Just as a pharaoh could claim credit for all the monuments and infrastructure he had commissioned the construction of, any king or dictator might try to convince his subjects that his deeds far exceed what he is truly capable of. If there’s no record and no witness—or if the records have been doctored and the witnesses silenced—the subjects have to take the king’s word for it.

            That God’s dominion depends on some natural order, which he himself presumably put in place, makes his tendency to protect knowledge deeply suspicious. Even the angels ultimately have to take God’s claims to have created the universe and them along with it solely on faith. Because that same unquestioning faith is precisely what Satan and the readers of Paradise Lost are seeking a justification for, they could be forgiven for finding the answer tautological and unsatisfying. It is the Tree of Knowledge of Good and Evil that Adam and Eve are forbidden to eat fruit from. When Adam, after hearing Raphael’s recounting of the war in heaven, asks the angel how the earth was created, he does receive an answer, but only after a suspicious preamble:

                        …such commission from above
            I have received to answer thy desire
            Of knowledge with bounds. Beyond abstain
            To ask nor let thine own inventions hope
            Things not revealed which the invisible King
            Only omniscient hath suppressed in night,
            To none communicable in Earth or Heaven:
            Enough is left besides to search and know. (7.118-125)

Raphael goes on to compare knowledge to food, suggesting that excessively indulging curiosity is unhealthy. This proscription of knowledge reminded Shelley of the Prometheus myth. It might remind modern readers of The Wizard of Oz—“Pay no attention to that man behind the curtain”—or to the space monkeys in Fight Club, who repeatedly remind us that “The first rule of Project Mayhem is, you do not ask questions.” It may also resonate with news about dictators in Asia or the Middle East trying to desperately to keep social media outlets from spreading word of their atrocities.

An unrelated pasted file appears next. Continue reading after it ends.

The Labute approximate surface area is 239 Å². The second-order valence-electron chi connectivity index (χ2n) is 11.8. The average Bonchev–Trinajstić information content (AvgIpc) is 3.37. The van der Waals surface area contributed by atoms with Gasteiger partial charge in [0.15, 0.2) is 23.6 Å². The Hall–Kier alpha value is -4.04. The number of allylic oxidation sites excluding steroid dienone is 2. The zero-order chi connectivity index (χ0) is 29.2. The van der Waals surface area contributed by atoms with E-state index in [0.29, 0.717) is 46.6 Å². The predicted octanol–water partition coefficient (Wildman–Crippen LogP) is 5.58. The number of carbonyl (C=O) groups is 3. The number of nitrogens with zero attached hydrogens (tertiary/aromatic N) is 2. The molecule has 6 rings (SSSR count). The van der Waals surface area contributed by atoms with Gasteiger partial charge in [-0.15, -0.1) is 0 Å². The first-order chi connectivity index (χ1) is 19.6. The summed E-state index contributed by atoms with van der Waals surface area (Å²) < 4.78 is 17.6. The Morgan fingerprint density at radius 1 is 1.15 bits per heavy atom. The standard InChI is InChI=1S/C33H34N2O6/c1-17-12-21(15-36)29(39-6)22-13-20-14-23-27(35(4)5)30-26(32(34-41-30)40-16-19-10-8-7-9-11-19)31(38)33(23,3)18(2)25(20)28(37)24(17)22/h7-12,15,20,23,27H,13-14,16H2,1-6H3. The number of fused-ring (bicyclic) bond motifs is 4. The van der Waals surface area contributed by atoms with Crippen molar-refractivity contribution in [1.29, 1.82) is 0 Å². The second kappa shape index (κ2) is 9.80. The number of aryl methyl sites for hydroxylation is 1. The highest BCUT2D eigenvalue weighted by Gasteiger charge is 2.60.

Like the protesters of the Arab Spring, Satan is putting himself at great risk by challenging God’s authority. If God’s dominion over Man and the angels is evidence not of his benevolence but of his supreme selfishness, then Satan’srebellion becomes an attempt at altruistic punishment. The extrapolation from economic experiments like the ultimatum and dictator games to efforts to topple dictators may seem like a stretch, especially if humans are predisposed to forming and accepting positions in hierarchies, as a casual survey of virtually any modern organization suggests is the case.

Organized institutions, however, are a recent development in terms of human evolution. The English missionary Lucas Bridges wrote about his experiences with the Ona foragers in Tierra del Fuego in his 1948 book Uttermost Part of the Earth, and he expresses his amusement at his fellow outsiders’ befuddlement when they learn about the Ona’s political dynamics:

A certain scientist visited our part of the world and, in answer to his inquiries on this matter, I told him that the Ona had no chieftains, as we understand the word. Seeing that he did not believe me, I summoned Kankoat, who by that time spoke some Spanish. When the visitor repeated his question, Kankoat, too polite to answer in the negative, said: “Yes, senor, we, the Ona, have many chiefs. The men are all captains and all the women are sailors” (quoted in Boehm 62).

At least among Ona men, it seems there was no clear hierarchy. The anthropologist Richard Lee discovered a similar dynamic operating among the !Kung foragers of the Kalahari. In order to ensure that no one in the group can attain an elevated status which would allow him to dominate the others, several leveling mechanisms are in place. Lee quotes one of his informants:

When a young man kills much meat, he comes to think of himself as a chief or a big man, and he thinks of the rest of us as his servants or inferiors. We can’t accept this. We refuse one who boasts, for someday his pride will make him kill somebody. So we always speak of his meat as worthless. In this way we cool his heart and make him gentle. (quoted in Boehm 45)

These examples of egalitarianism among nomadic foragers are part of anthropologist Christopher Boehm’s survey of every known group of hunter-gatherers. His central finding is that “A distinctively egalitarian political style is highly predictable wherever people live in small, locally autonomous social and economic groups” (35-36). This finding bears on any discussion of human evolution and human nature because small groups like these constituted the whole of humanity for all but what amounts to the final instants of geological time.